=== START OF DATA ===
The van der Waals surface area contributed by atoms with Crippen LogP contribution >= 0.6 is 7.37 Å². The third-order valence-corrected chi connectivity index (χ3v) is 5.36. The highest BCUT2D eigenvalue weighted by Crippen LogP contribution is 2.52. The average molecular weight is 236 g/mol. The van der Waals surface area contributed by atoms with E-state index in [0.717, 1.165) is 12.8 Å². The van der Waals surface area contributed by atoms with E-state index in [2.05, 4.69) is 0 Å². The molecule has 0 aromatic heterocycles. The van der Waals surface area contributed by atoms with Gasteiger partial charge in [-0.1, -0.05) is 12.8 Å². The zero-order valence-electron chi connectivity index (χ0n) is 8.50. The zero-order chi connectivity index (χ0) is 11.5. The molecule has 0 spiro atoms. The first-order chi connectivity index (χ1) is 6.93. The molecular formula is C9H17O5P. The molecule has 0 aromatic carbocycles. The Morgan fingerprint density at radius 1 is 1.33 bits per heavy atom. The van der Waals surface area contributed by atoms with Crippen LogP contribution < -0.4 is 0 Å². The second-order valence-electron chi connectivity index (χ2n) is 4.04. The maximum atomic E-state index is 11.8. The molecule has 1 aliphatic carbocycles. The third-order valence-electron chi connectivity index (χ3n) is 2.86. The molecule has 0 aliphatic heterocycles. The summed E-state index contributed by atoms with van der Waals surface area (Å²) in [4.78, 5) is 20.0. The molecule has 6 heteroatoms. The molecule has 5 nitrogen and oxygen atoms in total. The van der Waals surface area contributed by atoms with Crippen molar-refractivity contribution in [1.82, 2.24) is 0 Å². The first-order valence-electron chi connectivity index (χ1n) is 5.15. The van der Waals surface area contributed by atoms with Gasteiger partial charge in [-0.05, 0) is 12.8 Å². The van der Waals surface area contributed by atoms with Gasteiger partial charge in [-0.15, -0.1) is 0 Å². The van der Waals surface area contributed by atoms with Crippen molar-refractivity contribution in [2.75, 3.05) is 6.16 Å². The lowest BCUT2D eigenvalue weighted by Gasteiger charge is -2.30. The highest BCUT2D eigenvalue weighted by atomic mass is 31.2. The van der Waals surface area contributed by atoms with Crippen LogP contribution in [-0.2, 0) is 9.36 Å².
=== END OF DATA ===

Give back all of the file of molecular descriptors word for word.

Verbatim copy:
The van der Waals surface area contributed by atoms with Crippen LogP contribution >= 0.6 is 7.37 Å². The third-order valence-corrected chi connectivity index (χ3v) is 5.36. The highest BCUT2D eigenvalue weighted by Crippen LogP contribution is 2.52. The average molecular weight is 236 g/mol. The van der Waals surface area contributed by atoms with E-state index in [0.717, 1.165) is 12.8 Å². The van der Waals surface area contributed by atoms with E-state index in [2.05, 4.69) is 0 Å². The molecule has 0 aromatic heterocycles. The van der Waals surface area contributed by atoms with Gasteiger partial charge in [-0.1, -0.05) is 12.8 Å². The zero-order valence-electron chi connectivity index (χ0n) is 8.50. The zero-order chi connectivity index (χ0) is 11.5. The molecule has 0 spiro atoms. The first-order chi connectivity index (χ1) is 6.93. The molecular formula is C9H17O5P. The molecule has 0 aromatic carbocycles. The Morgan fingerprint density at radius 1 is 1.33 bits per heavy atom. The van der Waals surface area contributed by atoms with Crippen LogP contribution < -0.4 is 0 Å². The second-order valence-electron chi connectivity index (χ2n) is 4.04. The maximum atomic E-state index is 11.8. The molecule has 1 aliphatic carbocycles. The third-order valence-electron chi connectivity index (χ3n) is 2.86. The molecule has 0 aliphatic heterocycles. The summed E-state index contributed by atoms with van der Waals surface area (Å²) in [4.78, 5) is 20.0. The molecule has 6 heteroatoms. The molecule has 5 nitrogen and oxygen atoms in total. The van der Waals surface area contributed by atoms with Crippen molar-refractivity contribution in [1.82, 2.24) is 0 Å². The first-order valence-electron chi connectivity index (χ1n) is 5.15. The van der Waals surface area contributed by atoms with Gasteiger partial charge in [-0.05, 0) is 12.8 Å². The van der Waals surface area contributed by atoms with Gasteiger partial charge in [-0.15, -0.1) is 0 Å². The van der Waals surface area contributed by atoms with Crippen molar-refractivity contribution in [2.75, 3.05) is 6.16 Å². The lowest BCUT2D eigenvalue weighted by Gasteiger charge is -2.30. The highest BCUT2D eigenvalue weighted by atomic mass is 31.2. The van der Waals surface area contributed by atoms with Crippen LogP contribution in [-0.2, 0) is 9.36 Å².